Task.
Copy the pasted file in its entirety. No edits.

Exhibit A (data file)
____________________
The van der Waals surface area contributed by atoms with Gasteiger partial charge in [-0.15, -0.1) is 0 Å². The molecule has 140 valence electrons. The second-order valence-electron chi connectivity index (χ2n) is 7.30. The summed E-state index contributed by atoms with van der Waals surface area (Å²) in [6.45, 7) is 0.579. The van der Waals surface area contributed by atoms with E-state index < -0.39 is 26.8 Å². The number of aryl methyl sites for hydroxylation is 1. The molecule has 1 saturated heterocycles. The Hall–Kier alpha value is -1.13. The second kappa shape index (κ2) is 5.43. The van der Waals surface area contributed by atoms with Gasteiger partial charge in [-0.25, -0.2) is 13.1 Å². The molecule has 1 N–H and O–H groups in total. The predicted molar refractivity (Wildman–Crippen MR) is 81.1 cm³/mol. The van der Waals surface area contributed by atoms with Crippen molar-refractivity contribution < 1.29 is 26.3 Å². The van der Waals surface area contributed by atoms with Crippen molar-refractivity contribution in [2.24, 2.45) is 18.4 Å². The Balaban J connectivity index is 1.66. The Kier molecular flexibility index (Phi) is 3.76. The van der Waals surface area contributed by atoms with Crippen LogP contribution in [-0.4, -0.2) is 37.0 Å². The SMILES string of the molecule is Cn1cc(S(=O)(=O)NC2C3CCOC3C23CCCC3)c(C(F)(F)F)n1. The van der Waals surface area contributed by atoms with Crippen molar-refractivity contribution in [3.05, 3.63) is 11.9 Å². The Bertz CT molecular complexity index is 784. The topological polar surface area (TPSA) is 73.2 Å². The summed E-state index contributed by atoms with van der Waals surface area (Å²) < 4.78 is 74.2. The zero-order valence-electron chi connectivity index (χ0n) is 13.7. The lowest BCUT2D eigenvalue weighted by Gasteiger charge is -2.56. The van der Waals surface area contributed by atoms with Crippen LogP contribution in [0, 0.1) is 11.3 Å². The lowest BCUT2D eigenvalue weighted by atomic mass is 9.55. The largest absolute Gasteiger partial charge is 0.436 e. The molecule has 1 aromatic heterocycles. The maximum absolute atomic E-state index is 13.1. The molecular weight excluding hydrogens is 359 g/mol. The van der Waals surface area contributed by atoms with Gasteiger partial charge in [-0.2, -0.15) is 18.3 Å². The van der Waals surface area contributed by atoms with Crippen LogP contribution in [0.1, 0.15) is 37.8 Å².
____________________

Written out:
The van der Waals surface area contributed by atoms with Gasteiger partial charge in [-0.15, -0.1) is 0 Å². The molecule has 140 valence electrons. The second-order valence-electron chi connectivity index (χ2n) is 7.30. The summed E-state index contributed by atoms with van der Waals surface area (Å²) in [6.45, 7) is 0.579. The van der Waals surface area contributed by atoms with E-state index < -0.39 is 26.8 Å². The number of aryl methyl sites for hydroxylation is 1. The molecule has 1 saturated heterocycles. The Hall–Kier alpha value is -1.13. The second kappa shape index (κ2) is 5.43. The van der Waals surface area contributed by atoms with Gasteiger partial charge in [-0.25, -0.2) is 13.1 Å². The molecule has 1 N–H and O–H groups in total. The predicted molar refractivity (Wildman–Crippen MR) is 81.1 cm³/mol. The van der Waals surface area contributed by atoms with Crippen molar-refractivity contribution < 1.29 is 26.3 Å². The van der Waals surface area contributed by atoms with Crippen molar-refractivity contribution in [2.24, 2.45) is 18.4 Å². The Balaban J connectivity index is 1.66. The Kier molecular flexibility index (Phi) is 3.76. The van der Waals surface area contributed by atoms with Crippen LogP contribution in [-0.4, -0.2) is 37.0 Å². The SMILES string of the molecule is Cn1cc(S(=O)(=O)NC2C3CCOC3C23CCCC3)c(C(F)(F)F)n1. The van der Waals surface area contributed by atoms with Crippen molar-refractivity contribution in [3.05, 3.63) is 11.9 Å². The Bertz CT molecular complexity index is 784. The topological polar surface area (TPSA) is 73.2 Å². The summed E-state index contributed by atoms with van der Waals surface area (Å²) < 4.78 is 74.2. The zero-order valence-electron chi connectivity index (χ0n) is 13.7. The lowest BCUT2D eigenvalue weighted by Gasteiger charge is -2.56. The van der Waals surface area contributed by atoms with Crippen LogP contribution in [0, 0.1) is 11.3 Å². The lowest BCUT2D eigenvalue weighted by atomic mass is 9.55. The largest absolute Gasteiger partial charge is 0.436 e. The molecule has 1 aromatic heterocycles. The maximum absolute atomic E-state index is 13.1. The molecular weight excluding hydrogens is 359 g/mol. The van der Waals surface area contributed by atoms with Gasteiger partial charge in [-0.2, -0.15) is 18.3 Å². The van der Waals surface area contributed by atoms with Crippen LogP contribution in [0.1, 0.15) is 37.8 Å².